- Disclose to his or her institution, in such manner as his or her institution may prescribe, any involvement with or interest in any entity involved in any aspect of student financial aid.
In addition, NASFAA agreed to radically alter its own practices regarding exhibitors and sponsorships at its conferences, which result in hundreds of thousands of dollars in revenue for the association each year. (As similar practices do for other higher education groups, particularly those, like for presidents, business officers and technology administrators, whose members have their fingers on purse strings.)
Under the latter agreement, NASFAA said it would bar all social activities sponsored by lenders or other exhibitors; prohibit prize drawings and limit the value of giveaways by lenders or other exhibitors to $10; eliminate named sponsorship of conference events and tiered recognition and pricing of sponsorships, and end (at least temporarily) a lender-financed scholarship program that has given away in the neighborhood of $200,000 at recent annual meetings.
In an interview after Thursday's news conference with Cuomo, NASFAA's Martin said the changes in the association's conference policies would have "some financial impact on us" (the association has offered to return all payments to 2007 conference sponsors who wanted the money back, and has refunded at least $120,000, Martin said.) But despite that short term pain, he said, "in the long term, it's the correct thing to do."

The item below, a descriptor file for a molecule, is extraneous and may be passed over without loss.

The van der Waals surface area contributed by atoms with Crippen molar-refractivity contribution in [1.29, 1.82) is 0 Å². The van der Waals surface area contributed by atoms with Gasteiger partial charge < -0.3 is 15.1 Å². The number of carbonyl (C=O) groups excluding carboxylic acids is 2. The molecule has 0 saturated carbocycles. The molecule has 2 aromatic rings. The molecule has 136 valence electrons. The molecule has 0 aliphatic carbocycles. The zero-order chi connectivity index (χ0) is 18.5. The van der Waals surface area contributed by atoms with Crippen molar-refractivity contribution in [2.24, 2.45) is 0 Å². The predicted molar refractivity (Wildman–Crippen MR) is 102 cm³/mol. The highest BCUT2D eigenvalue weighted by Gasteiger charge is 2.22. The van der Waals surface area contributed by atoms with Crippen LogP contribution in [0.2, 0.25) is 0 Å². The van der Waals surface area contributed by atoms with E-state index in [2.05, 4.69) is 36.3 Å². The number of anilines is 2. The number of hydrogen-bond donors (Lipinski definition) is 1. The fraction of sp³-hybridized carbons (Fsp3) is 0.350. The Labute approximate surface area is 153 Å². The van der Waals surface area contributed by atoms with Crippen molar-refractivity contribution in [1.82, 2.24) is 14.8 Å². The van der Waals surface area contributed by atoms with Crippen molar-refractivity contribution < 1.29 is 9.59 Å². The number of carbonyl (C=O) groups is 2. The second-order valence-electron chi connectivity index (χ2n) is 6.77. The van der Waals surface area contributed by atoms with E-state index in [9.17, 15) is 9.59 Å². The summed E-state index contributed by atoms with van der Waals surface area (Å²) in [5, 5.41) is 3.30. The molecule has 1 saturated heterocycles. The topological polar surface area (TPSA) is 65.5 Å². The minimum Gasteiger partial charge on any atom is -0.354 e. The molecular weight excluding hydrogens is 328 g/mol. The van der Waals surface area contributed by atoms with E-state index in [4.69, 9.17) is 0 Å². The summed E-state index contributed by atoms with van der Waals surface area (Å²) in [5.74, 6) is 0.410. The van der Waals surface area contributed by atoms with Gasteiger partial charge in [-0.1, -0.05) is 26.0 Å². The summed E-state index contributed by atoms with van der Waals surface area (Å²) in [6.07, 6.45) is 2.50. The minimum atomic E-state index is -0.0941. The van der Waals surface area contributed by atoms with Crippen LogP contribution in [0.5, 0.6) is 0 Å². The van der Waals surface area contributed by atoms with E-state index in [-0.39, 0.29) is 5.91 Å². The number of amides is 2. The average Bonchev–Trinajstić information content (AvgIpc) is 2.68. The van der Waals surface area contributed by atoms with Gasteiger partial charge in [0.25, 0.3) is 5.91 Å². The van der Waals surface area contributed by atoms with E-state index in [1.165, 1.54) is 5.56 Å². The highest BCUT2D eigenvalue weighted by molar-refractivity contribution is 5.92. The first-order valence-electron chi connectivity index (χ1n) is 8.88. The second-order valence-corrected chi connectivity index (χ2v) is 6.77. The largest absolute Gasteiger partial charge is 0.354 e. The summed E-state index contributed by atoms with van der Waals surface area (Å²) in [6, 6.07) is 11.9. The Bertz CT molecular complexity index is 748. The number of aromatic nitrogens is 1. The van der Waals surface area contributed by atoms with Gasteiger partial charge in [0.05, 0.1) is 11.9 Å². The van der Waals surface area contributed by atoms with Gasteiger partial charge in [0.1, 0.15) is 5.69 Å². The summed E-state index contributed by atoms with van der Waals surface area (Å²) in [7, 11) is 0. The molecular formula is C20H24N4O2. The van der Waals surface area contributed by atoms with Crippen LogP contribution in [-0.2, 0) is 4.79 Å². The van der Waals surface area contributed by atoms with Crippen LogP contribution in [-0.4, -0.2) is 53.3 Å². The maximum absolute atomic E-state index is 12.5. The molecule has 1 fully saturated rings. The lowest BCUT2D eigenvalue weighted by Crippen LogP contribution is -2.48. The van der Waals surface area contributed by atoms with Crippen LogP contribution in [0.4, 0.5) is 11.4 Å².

He said he did not believe that NASFAA's own practices had been corrupt, since "we're not the ones who have been sponsoring the parties or doing the wining and dining," which has occurred during financial aid officers' "private time" at NASFAA meetings. But he acknowledged that the association had provided the venue at which that wining and dining took place, and that "we're going to say now that we're going to extend our venue, and this just isn't going to happen in our venue."